Marketing strategies are useless without people

Whether you’re a seasoned serial entrepreneur or start-up, the way you envision, implement and manage marketing strategies for the long-term can help or hinder your success. The people you bring in to help can be even more critical.

marketing strategies are more about people than promotions
Are your marketing strategies reaching the right people? Photo courtesy of Flickr.

Launching your business

Trust your gut. Mine’s usually served me well. I tend to leap into business opportunities rather than noodle them to death – sort of. If you’re good at what you do and are attentive to customer service (a factor that can weigh larger than your expertise), go for it. Just make sure you represent yourself appropriately.

Be honest. Prospects and clients appreciate this more than you know.

If operating in your industry requires support from other vendors, take the time and effort to educate yourself on how what they deliver fits in with the entire project. That doesn’t necessarily mean sufficient proficiency to do their work, but at least understand what they need to provide as an effective solution that can be applied, viewed and implemented down the chain.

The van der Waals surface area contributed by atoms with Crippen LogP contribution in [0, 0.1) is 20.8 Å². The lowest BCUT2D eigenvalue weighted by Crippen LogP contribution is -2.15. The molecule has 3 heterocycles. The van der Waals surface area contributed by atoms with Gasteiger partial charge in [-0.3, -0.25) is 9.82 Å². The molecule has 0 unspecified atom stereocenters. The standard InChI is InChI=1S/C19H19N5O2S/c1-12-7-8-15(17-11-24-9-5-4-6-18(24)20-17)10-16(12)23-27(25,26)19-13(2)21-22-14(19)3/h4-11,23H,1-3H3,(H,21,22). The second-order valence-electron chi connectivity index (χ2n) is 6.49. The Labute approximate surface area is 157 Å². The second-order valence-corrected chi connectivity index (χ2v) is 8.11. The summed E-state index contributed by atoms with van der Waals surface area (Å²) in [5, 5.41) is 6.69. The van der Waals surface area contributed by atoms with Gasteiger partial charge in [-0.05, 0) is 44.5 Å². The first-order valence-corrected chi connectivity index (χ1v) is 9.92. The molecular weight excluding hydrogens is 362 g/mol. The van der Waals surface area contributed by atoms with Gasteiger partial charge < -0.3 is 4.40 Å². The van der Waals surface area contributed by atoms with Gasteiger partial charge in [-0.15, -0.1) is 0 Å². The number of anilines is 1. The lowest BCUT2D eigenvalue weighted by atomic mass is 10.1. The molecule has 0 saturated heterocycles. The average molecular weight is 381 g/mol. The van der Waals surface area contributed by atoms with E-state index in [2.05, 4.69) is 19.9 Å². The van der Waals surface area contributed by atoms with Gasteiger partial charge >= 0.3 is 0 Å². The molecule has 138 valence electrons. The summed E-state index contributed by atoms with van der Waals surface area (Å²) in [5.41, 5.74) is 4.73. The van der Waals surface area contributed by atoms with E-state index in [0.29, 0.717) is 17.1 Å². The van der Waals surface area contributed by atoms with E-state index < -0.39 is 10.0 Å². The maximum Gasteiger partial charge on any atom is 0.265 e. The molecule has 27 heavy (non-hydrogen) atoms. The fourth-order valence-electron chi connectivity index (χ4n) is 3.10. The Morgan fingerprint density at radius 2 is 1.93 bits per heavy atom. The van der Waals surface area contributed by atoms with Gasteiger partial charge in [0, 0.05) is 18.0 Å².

Spend time around others who know more than you do. It’s amazing how generous people can be as mentors to those who ask intelligent questions, don’t waste their time (prepare before you summon a request) and are willing to put in the time and effort to implement provided suggestions.

Develop a continuous learning mentality. The moment you think you know it all, you’re done. Those that are willing to invest time researching contemporary solutions get noticed, and paid for their knowledge.

Accept failures and move on. Sometimes, even with good planning and research, you miss. If you’ve spent more than two years trying to build a client base and are still struggling, consider a different direction.

Solid marketing strategies don’t always bring wins

Even with experience, sometimes you miss. A partner and I launched the Inventing Your Horse Career Series in December of 2011. Our industry savvy, market understanding and research pointed to success. Sales have been extremely disappointing.

The format was wrong for half our audience (we knew this going in). Pricing was an issue for others. We created a marketing plan, but didn’t delegate tasks so much was left undone. Reviews and contributor outreach support were a big part of the marketing mix. Reviewers didn’t deliver as promised. Many contributors had never participated in an affiliate program (or didn’t have a website or list) and found the idea too daunting even after we set up the accounts and all support tools for a grab and go. We struggled expressing this new concept to prospects.

Now we’re regrouping to offer additional formats that may be more appealing, a promotions strategy that’s more aggressive and outreach through collaborative arrangements with those who have a large niche audience. The jury is still out on whether this will fly as a profitable venture. Still, we haven’t given it enough time to log it as a failure. Check in next year for a final analysis.

You best clients may not be who you think

Working was my biggest joy from an early age. The satisfaction gained from a job well done and the independence that came from earning an income got me giddy.  Lessons learned from youth have served me well through life.